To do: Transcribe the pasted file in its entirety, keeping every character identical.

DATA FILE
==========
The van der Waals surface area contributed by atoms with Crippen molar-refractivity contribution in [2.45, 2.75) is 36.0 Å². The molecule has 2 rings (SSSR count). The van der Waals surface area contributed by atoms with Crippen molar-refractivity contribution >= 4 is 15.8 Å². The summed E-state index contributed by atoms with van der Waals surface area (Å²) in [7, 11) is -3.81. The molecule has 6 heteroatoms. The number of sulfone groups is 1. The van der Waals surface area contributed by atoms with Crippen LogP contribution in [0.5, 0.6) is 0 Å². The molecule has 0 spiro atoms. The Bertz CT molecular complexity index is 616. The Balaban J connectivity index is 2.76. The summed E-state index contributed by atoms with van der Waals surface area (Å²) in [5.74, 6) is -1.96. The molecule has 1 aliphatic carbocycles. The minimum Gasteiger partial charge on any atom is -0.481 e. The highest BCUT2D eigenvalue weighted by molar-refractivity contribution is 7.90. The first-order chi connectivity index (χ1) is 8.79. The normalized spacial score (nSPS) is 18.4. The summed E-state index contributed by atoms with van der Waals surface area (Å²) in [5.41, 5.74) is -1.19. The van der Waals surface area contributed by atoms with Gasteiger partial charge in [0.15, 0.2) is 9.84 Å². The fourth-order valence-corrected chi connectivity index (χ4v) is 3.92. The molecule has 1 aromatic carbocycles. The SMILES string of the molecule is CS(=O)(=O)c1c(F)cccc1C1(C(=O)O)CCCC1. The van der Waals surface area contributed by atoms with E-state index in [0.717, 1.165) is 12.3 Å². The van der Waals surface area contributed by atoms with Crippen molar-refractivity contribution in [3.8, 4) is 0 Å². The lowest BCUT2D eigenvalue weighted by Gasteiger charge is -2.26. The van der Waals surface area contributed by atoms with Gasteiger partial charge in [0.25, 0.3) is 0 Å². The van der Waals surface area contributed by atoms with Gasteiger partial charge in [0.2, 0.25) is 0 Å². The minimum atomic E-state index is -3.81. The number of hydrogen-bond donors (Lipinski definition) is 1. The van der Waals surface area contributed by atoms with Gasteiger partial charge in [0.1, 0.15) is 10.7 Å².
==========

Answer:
The van der Waals surface area contributed by atoms with Crippen molar-refractivity contribution in [2.45, 2.75) is 36.0 Å². The molecule has 2 rings (SSSR count). The van der Waals surface area contributed by atoms with Crippen molar-refractivity contribution >= 4 is 15.8 Å². The summed E-state index contributed by atoms with van der Waals surface area (Å²) in [7, 11) is -3.81. The molecule has 6 heteroatoms. The number of sulfone groups is 1. The van der Waals surface area contributed by atoms with Crippen LogP contribution in [0.5, 0.6) is 0 Å². The molecule has 0 spiro atoms. The Bertz CT molecular complexity index is 616. The Balaban J connectivity index is 2.76. The summed E-state index contributed by atoms with van der Waals surface area (Å²) in [5.74, 6) is -1.96. The molecule has 1 aliphatic carbocycles. The minimum Gasteiger partial charge on any atom is -0.481 e. The highest BCUT2D eigenvalue weighted by molar-refractivity contribution is 7.90. The first-order chi connectivity index (χ1) is 8.79. The normalized spacial score (nSPS) is 18.4. The summed E-state index contributed by atoms with van der Waals surface area (Å²) in [5.41, 5.74) is -1.19. The van der Waals surface area contributed by atoms with Gasteiger partial charge in [0.15, 0.2) is 9.84 Å². The fourth-order valence-corrected chi connectivity index (χ4v) is 3.92. The molecule has 1 aromatic carbocycles. The SMILES string of the molecule is CS(=O)(=O)c1c(F)cccc1C1(C(=O)O)CCCC1. The van der Waals surface area contributed by atoms with E-state index in [0.717, 1.165) is 12.3 Å². The van der Waals surface area contributed by atoms with Crippen molar-refractivity contribution in [3.8, 4) is 0 Å². The lowest BCUT2D eigenvalue weighted by Gasteiger charge is -2.26. The van der Waals surface area contributed by atoms with Gasteiger partial charge in [0.25, 0.3) is 0 Å². The van der Waals surface area contributed by atoms with Gasteiger partial charge in [0.2, 0.25) is 0 Å². The minimum atomic E-state index is -3.81. The number of hydrogen-bond donors (Lipinski definition) is 1. The van der Waals surface area contributed by atoms with Gasteiger partial charge in [0.1, 0.15) is 10.7 Å².